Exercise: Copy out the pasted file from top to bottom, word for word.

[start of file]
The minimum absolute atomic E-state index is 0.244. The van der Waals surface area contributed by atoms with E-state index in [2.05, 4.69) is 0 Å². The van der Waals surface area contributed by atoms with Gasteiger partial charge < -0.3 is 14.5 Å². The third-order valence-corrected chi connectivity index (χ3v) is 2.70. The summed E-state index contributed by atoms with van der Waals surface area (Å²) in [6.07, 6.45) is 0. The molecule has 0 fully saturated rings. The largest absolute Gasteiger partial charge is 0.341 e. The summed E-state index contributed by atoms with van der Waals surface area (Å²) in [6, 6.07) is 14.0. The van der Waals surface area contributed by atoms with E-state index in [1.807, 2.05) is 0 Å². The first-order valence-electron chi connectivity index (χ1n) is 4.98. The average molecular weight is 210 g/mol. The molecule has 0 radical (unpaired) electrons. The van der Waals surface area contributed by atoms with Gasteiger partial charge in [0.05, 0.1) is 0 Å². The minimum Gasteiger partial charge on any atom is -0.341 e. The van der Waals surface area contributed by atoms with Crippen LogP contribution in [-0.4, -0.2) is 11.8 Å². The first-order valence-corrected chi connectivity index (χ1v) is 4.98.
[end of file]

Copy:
The minimum absolute atomic E-state index is 0.244. The van der Waals surface area contributed by atoms with E-state index in [2.05, 4.69) is 0 Å². The van der Waals surface area contributed by atoms with Gasteiger partial charge < -0.3 is 14.5 Å². The third-order valence-corrected chi connectivity index (χ3v) is 2.70. The summed E-state index contributed by atoms with van der Waals surface area (Å²) in [6.07, 6.45) is 0. The molecule has 0 fully saturated rings. The largest absolute Gasteiger partial charge is 0.341 e. The summed E-state index contributed by atoms with van der Waals surface area (Å²) in [6, 6.07) is 14.0. The van der Waals surface area contributed by atoms with E-state index in [1.807, 2.05) is 0 Å². The first-order valence-electron chi connectivity index (χ1n) is 4.98. The average molecular weight is 210 g/mol. The molecule has 0 radical (unpaired) electrons. The van der Waals surface area contributed by atoms with Gasteiger partial charge in [0.05, 0.1) is 0 Å². The minimum Gasteiger partial charge on any atom is -0.341 e. The van der Waals surface area contributed by atoms with Crippen LogP contribution in [-0.4, -0.2) is 11.8 Å². The first-order valence-corrected chi connectivity index (χ1v) is 4.98.